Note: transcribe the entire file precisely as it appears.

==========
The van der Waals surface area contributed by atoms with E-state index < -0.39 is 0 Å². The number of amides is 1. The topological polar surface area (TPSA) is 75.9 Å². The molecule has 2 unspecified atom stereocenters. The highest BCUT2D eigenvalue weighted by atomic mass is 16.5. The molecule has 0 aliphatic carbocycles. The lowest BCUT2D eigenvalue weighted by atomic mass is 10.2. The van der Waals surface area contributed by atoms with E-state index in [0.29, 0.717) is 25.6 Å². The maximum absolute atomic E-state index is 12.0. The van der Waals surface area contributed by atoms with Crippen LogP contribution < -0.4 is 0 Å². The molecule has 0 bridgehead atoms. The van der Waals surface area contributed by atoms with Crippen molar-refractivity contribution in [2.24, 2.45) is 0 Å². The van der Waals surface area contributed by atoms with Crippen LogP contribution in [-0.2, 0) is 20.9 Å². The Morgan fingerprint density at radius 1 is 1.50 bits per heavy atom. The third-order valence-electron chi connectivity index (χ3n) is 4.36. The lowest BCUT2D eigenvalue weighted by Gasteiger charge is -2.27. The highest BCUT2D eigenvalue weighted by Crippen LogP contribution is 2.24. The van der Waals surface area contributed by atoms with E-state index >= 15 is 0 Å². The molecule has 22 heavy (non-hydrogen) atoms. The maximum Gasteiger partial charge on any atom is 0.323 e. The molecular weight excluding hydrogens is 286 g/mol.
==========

The van der Waals surface area contributed by atoms with E-state index < -0.39 is 0 Å². The number of amides is 1. The topological polar surface area (TPSA) is 75.9 Å². The molecule has 2 unspecified atom stereocenters. The highest BCUT2D eigenvalue weighted by atomic mass is 16.5. The molecule has 0 aliphatic carbocycles. The lowest BCUT2D eigenvalue weighted by atomic mass is 10.2. The van der Waals surface area contributed by atoms with E-state index in [0.29, 0.717) is 25.6 Å². The maximum absolute atomic E-state index is 12.0. The van der Waals surface area contributed by atoms with Crippen LogP contribution < -0.4 is 0 Å². The molecule has 0 bridgehead atoms. The van der Waals surface area contributed by atoms with Crippen molar-refractivity contribution in [2.24, 2.45) is 0 Å². The van der Waals surface area contributed by atoms with Crippen LogP contribution in [-0.2, 0) is 20.9 Å². The Morgan fingerprint density at radius 1 is 1.50 bits per heavy atom. The third-order valence-electron chi connectivity index (χ3n) is 4.36. The lowest BCUT2D eigenvalue weighted by Gasteiger charge is -2.27. The highest BCUT2D eigenvalue weighted by Crippen LogP contribution is 2.24. The van der Waals surface area contributed by atoms with E-state index >= 15 is 0 Å². The molecule has 22 heavy (non-hydrogen) atoms. The maximum Gasteiger partial charge on any atom is 0.323 e. The molecular weight excluding hydrogens is 286 g/mol.